Flying Solo

B and Plan C are down in Cali, seeing the inlaws for a week. Plan C is now nine (!) months old, which everyone agreed was about the minimum you'd want for plane travel. It sounds like she did really well with the airport and flight yesterday, although I received reports that she was pretty cranky on the drive from SFO to Marin afterward.

As for me? This is weird, you guys. I normally have about 20 minutes to myself per day, from 6:45 to 7:10am, as I'm crunching down my Cheerios and slurping the first cup of coffee. This apartment seems huge with just me (and Pesto) in it. After getting all choked up leaving the airport yesterday, I spent my day rebuilding my computer, then watched an enjoyably crappy action movie with K. Then I spent a couple of hours shooting guys in the head on my computer. Then I went to sleep.

I did introduce one near interior design element: an ugly black network cable connecting my PC to the router in the kitchen. I have a feeling it is not going to stay in place when B returns.


I Was Observed

I had my observation at school today. If it went well, I might get to teach further classes there. If it didn't, I won't. I was feeling okay leading up to it, but now I feel sort of like I got hit by a bus.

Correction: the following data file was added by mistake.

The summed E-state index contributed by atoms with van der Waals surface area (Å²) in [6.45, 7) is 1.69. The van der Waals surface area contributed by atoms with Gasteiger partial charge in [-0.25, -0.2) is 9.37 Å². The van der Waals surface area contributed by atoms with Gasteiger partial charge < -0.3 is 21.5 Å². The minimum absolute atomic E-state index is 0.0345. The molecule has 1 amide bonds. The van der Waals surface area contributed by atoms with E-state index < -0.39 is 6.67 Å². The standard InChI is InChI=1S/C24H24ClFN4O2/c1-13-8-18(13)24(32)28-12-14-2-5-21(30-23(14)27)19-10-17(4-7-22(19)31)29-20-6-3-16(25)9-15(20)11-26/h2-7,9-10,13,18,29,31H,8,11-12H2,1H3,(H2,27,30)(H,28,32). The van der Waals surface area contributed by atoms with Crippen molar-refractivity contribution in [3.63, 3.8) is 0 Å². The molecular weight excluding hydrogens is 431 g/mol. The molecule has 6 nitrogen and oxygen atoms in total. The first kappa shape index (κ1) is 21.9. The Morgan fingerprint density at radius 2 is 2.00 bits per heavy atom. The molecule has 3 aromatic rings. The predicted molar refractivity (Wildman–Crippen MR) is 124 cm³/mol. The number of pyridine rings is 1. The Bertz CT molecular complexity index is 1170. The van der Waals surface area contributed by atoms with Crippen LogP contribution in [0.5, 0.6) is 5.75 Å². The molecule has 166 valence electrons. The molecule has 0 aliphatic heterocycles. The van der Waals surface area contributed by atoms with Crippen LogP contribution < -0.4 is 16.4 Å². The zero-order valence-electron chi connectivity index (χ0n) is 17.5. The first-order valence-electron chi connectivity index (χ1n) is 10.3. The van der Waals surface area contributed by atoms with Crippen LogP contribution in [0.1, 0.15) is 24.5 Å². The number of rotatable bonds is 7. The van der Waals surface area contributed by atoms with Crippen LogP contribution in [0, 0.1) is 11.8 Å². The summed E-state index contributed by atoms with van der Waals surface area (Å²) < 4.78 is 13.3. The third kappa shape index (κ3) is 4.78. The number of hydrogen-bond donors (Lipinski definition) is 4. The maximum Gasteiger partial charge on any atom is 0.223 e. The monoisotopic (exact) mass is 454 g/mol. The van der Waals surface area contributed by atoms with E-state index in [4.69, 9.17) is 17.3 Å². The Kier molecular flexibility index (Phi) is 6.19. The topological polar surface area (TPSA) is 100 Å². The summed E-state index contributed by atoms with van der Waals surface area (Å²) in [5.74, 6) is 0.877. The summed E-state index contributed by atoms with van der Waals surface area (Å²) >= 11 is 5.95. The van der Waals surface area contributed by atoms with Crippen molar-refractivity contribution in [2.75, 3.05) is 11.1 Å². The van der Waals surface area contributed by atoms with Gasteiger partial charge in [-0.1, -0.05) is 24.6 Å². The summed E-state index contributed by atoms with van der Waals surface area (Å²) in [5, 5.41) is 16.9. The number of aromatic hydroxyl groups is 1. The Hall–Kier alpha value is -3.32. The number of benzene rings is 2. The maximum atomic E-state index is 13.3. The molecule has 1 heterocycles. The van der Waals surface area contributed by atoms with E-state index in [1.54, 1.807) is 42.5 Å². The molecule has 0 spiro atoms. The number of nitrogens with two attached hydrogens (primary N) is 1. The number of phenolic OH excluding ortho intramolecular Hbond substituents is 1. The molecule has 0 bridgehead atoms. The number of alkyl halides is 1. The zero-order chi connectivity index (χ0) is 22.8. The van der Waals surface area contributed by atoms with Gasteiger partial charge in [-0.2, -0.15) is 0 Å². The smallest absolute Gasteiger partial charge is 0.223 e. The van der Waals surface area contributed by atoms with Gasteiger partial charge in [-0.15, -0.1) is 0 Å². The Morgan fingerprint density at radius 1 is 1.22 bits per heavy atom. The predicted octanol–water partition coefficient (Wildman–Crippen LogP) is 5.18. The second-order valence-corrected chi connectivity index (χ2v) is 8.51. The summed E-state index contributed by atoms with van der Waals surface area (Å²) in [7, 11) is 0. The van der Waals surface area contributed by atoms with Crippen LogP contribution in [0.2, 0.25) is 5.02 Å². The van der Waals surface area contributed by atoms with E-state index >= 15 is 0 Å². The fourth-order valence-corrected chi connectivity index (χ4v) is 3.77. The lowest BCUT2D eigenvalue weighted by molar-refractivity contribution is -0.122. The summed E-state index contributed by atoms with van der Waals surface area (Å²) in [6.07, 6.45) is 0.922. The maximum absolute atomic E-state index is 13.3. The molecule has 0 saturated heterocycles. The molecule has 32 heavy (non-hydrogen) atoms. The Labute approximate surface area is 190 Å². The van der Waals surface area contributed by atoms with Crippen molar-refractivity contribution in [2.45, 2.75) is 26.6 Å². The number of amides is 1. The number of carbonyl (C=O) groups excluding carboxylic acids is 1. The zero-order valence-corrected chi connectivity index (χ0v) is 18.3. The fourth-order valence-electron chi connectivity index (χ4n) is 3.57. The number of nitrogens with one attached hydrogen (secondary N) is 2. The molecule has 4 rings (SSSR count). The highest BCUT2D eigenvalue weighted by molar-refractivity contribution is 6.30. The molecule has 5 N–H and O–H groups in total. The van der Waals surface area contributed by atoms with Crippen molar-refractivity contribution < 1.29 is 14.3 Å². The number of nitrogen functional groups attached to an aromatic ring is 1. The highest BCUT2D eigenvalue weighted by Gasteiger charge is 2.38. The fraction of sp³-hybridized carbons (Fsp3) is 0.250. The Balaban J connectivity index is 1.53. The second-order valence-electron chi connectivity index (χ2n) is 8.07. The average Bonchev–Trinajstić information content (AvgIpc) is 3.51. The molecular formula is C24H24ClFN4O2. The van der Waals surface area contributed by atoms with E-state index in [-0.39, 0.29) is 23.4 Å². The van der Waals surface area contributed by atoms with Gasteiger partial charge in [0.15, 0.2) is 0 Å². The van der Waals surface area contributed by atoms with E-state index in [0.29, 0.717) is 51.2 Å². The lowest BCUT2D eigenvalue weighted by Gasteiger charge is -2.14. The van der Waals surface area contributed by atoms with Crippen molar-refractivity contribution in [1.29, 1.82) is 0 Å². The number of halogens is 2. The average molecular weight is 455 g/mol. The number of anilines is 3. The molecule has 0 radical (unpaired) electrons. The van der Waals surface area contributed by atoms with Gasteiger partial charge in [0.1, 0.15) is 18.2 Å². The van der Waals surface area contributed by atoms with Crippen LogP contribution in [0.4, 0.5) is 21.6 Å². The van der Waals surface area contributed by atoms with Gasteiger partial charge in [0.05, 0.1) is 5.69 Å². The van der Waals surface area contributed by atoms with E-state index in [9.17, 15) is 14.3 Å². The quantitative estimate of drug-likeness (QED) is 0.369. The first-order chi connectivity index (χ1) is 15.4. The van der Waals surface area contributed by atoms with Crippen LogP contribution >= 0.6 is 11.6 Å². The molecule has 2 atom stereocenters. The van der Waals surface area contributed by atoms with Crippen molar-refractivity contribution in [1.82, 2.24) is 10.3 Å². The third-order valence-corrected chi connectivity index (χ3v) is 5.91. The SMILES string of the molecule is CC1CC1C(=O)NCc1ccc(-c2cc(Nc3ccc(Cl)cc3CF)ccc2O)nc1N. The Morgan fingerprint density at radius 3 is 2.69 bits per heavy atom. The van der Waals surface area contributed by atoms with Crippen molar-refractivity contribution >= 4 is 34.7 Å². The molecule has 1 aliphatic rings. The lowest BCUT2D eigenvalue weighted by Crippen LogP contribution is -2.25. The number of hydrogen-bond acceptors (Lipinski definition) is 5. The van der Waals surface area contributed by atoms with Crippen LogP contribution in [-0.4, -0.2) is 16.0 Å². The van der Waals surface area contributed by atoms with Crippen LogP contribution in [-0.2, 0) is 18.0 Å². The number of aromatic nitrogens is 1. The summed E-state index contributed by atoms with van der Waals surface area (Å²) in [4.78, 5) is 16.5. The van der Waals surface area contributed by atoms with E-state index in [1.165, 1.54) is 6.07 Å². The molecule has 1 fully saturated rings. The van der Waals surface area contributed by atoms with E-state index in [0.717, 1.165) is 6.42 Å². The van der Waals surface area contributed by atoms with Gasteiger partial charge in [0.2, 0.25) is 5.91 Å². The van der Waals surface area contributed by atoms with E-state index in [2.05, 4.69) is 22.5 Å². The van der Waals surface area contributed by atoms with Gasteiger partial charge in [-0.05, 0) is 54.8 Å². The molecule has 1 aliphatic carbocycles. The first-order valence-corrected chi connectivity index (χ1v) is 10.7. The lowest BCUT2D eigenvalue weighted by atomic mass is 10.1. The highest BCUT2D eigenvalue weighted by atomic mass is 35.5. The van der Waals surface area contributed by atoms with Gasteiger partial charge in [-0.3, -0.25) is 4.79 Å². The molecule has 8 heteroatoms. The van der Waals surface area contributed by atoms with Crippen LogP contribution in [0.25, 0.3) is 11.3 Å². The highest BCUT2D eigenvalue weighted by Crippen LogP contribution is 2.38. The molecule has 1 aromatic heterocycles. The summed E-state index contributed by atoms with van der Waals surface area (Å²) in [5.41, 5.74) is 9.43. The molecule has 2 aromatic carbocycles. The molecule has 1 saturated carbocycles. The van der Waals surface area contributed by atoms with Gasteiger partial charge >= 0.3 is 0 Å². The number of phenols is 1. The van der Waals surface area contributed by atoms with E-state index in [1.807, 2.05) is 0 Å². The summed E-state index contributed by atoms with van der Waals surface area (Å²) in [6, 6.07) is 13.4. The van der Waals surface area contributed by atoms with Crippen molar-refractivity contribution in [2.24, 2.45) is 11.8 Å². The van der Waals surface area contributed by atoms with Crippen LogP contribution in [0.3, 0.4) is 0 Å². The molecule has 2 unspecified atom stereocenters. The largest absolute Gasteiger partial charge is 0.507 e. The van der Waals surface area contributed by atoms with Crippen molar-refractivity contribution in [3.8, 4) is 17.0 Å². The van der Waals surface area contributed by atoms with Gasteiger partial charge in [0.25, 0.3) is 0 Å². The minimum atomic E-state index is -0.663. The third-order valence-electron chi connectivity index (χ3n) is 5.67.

B and Plan C leave for California in three days. It's going to be super, super weird for me being away from them.

Our internet connection sucks, so I'm stealing K's through the wall at the moment. Thanks, K!

My bunny's breath smells like bunny food.


There's No Sleepin' To Be Had

Here's how I remember it worked:

-Childhood into early adolescence: sleep just wasn't a big deal. It was just part of the biological situation.

-Adolescence: sleep became a bigger deal, especially because it became very painful to wake up early, which is pretty stupid because the whole inherited-farm-schedule-nonsense of American schools means you have a lot of very tired, bleary kids showing up at 8:00am. Most of the time during the day you feel alright, though.

- Late adolescence into early 20s: worst part for sleep in a way, because it becomes agonizing to wake up early. The schedule here would normally be something like midnight or 1am to 10am, if possible. You can still soldier through if you have a job that makes you get up at 5:30am (!), but you get real mean and lift weights all the time and drink a lot of beer (a LOT of beer.)

- Late 20s / early 30s: you start getting old. This seems to consist of the ability to wake up when you have to without too much trouble, but the thing is, you feel tired all the time. Morning, afternoon, evening, night, it doesn't matter. It also doesn't matter if you've been sleeping like a champ for weeks. You. Will. Feel. Tired.

- Throw a baby in the mix: well, I sure hope you waited until you were in your late 20s or early 30s, because I know I would have thrown myself out a window if I was dealing with this at 22.

Last night I was in bed by about 11, then up before midnight to convince Plan C to go back to sleep. Then I was up at about 5:50am because she was up and ready to baby party (baby partying is a lot of rolling around the floor with toys making noises.) It's the weekend, so B gets to stay in bed. Then after two hours, Plan C was tired and cranky again, so I put her back to sleep.